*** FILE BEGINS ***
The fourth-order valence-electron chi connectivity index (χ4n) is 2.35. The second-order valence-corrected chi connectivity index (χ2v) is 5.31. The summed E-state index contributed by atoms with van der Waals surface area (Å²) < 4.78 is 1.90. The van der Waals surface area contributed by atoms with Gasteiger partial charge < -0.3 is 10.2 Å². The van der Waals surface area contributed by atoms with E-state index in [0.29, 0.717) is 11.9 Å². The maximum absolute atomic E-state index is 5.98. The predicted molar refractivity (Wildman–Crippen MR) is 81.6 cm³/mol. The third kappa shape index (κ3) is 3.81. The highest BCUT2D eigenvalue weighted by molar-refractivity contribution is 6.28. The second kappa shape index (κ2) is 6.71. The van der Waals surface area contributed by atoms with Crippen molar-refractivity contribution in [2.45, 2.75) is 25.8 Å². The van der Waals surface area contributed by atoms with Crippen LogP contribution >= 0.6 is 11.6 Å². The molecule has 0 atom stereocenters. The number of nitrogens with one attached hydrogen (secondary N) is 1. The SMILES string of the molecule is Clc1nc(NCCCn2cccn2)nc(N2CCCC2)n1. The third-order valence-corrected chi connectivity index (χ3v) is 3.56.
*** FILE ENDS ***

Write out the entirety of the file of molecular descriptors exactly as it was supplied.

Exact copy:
The fourth-order valence-electron chi connectivity index (χ4n) is 2.35. The second-order valence-corrected chi connectivity index (χ2v) is 5.31. The summed E-state index contributed by atoms with van der Waals surface area (Å²) < 4.78 is 1.90. The van der Waals surface area contributed by atoms with Gasteiger partial charge < -0.3 is 10.2 Å². The van der Waals surface area contributed by atoms with E-state index in [0.29, 0.717) is 11.9 Å². The maximum absolute atomic E-state index is 5.98. The predicted molar refractivity (Wildman–Crippen MR) is 81.6 cm³/mol. The third kappa shape index (κ3) is 3.81. The highest BCUT2D eigenvalue weighted by molar-refractivity contribution is 6.28. The second kappa shape index (κ2) is 6.71. The van der Waals surface area contributed by atoms with Crippen molar-refractivity contribution in [2.45, 2.75) is 25.8 Å². The van der Waals surface area contributed by atoms with Crippen LogP contribution >= 0.6 is 11.6 Å². The molecule has 0 atom stereocenters. The number of nitrogens with one attached hydrogen (secondary N) is 1. The SMILES string of the molecule is Clc1nc(NCCCn2cccn2)nc(N2CCCC2)n1. The third-order valence-corrected chi connectivity index (χ3v) is 3.56.